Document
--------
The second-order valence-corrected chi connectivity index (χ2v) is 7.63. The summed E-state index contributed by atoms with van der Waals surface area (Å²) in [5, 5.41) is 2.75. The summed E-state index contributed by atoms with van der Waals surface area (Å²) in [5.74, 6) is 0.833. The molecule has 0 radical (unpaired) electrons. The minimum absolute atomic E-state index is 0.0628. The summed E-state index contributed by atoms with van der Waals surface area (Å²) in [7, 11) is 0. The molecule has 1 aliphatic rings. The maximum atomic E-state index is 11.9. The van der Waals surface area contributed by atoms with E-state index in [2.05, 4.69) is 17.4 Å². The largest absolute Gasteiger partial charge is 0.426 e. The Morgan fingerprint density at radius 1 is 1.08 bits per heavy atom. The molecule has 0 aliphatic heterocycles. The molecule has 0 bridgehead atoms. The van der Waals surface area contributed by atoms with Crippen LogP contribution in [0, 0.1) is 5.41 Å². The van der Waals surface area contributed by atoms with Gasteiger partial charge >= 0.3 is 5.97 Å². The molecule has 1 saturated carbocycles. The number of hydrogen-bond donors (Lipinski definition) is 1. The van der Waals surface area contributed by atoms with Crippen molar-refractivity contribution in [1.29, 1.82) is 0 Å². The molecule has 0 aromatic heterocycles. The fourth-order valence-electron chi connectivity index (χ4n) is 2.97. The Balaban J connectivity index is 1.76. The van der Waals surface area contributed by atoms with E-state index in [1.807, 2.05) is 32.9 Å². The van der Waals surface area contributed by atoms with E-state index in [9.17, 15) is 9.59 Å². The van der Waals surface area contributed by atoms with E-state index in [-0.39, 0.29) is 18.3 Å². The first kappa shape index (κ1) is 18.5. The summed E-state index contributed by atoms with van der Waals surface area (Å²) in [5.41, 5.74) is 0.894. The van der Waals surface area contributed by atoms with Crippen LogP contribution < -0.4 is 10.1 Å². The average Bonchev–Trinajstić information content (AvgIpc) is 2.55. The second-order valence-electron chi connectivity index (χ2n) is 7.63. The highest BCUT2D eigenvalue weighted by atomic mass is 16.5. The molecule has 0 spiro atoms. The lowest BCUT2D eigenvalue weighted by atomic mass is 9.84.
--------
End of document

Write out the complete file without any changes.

The second-order valence-corrected chi connectivity index (χ2v) is 7.63. The summed E-state index contributed by atoms with van der Waals surface area (Å²) in [5, 5.41) is 2.75. The summed E-state index contributed by atoms with van der Waals surface area (Å²) in [5.74, 6) is 0.833. The molecule has 0 radical (unpaired) electrons. The minimum absolute atomic E-state index is 0.0628. The summed E-state index contributed by atoms with van der Waals surface area (Å²) in [7, 11) is 0. The molecule has 1 aliphatic rings. The maximum atomic E-state index is 11.9. The van der Waals surface area contributed by atoms with E-state index in [2.05, 4.69) is 17.4 Å². The largest absolute Gasteiger partial charge is 0.426 e. The Morgan fingerprint density at radius 1 is 1.08 bits per heavy atom. The molecule has 0 aliphatic heterocycles. The molecule has 0 bridgehead atoms. The van der Waals surface area contributed by atoms with Crippen LogP contribution in [0, 0.1) is 5.41 Å². The van der Waals surface area contributed by atoms with Gasteiger partial charge >= 0.3 is 5.97 Å². The molecule has 1 saturated carbocycles. The number of hydrogen-bond donors (Lipinski definition) is 1. The van der Waals surface area contributed by atoms with Crippen molar-refractivity contribution in [1.29, 1.82) is 0 Å². The molecule has 0 aromatic heterocycles. The fourth-order valence-electron chi connectivity index (χ4n) is 2.97. The Balaban J connectivity index is 1.76. The van der Waals surface area contributed by atoms with E-state index in [1.807, 2.05) is 32.9 Å². The van der Waals surface area contributed by atoms with E-state index in [9.17, 15) is 9.59 Å². The van der Waals surface area contributed by atoms with E-state index in [-0.39, 0.29) is 18.3 Å². The first kappa shape index (κ1) is 18.5. The summed E-state index contributed by atoms with van der Waals surface area (Å²) in [5.41, 5.74) is 0.894. The van der Waals surface area contributed by atoms with Crippen LogP contribution < -0.4 is 10.1 Å². The average Bonchev–Trinajstić information content (AvgIpc) is 2.55. The second-order valence-electron chi connectivity index (χ2n) is 7.63. The highest BCUT2D eigenvalue weighted by atomic mass is 16.5. The molecule has 0 spiro atoms. The lowest BCUT2D eigenvalue weighted by atomic mass is 9.84.